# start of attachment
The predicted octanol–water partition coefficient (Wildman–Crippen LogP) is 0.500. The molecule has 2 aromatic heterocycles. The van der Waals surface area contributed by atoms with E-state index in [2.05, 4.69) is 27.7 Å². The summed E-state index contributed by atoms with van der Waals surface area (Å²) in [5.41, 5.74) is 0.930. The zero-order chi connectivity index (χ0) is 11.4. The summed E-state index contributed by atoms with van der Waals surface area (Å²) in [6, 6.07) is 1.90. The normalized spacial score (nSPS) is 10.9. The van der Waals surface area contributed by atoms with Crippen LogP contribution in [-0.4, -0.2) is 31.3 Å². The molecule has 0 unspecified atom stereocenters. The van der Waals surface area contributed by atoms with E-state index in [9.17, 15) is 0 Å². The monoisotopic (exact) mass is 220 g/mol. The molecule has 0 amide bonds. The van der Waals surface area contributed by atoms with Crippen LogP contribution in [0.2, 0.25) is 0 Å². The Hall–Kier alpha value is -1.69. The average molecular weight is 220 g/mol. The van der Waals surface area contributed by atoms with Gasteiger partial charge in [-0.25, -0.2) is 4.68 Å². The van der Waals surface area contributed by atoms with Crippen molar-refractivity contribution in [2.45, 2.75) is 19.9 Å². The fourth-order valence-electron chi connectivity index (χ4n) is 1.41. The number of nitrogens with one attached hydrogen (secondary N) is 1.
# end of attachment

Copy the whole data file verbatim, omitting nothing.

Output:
The predicted octanol–water partition coefficient (Wildman–Crippen LogP) is 0.500. The molecule has 2 aromatic heterocycles. The van der Waals surface area contributed by atoms with E-state index in [2.05, 4.69) is 27.7 Å². The summed E-state index contributed by atoms with van der Waals surface area (Å²) in [5.41, 5.74) is 0.930. The zero-order chi connectivity index (χ0) is 11.4. The summed E-state index contributed by atoms with van der Waals surface area (Å²) in [6, 6.07) is 1.90. The normalized spacial score (nSPS) is 10.9. The van der Waals surface area contributed by atoms with Crippen LogP contribution in [-0.4, -0.2) is 31.3 Å². The molecule has 0 unspecified atom stereocenters. The van der Waals surface area contributed by atoms with E-state index in [9.17, 15) is 0 Å². The monoisotopic (exact) mass is 220 g/mol. The molecule has 0 amide bonds. The van der Waals surface area contributed by atoms with Crippen LogP contribution in [0.2, 0.25) is 0 Å². The Hall–Kier alpha value is -1.69. The average molecular weight is 220 g/mol. The van der Waals surface area contributed by atoms with Gasteiger partial charge in [-0.25, -0.2) is 4.68 Å². The van der Waals surface area contributed by atoms with Crippen molar-refractivity contribution in [2.45, 2.75) is 19.9 Å². The fourth-order valence-electron chi connectivity index (χ4n) is 1.41. The number of nitrogens with one attached hydrogen (secondary N) is 1.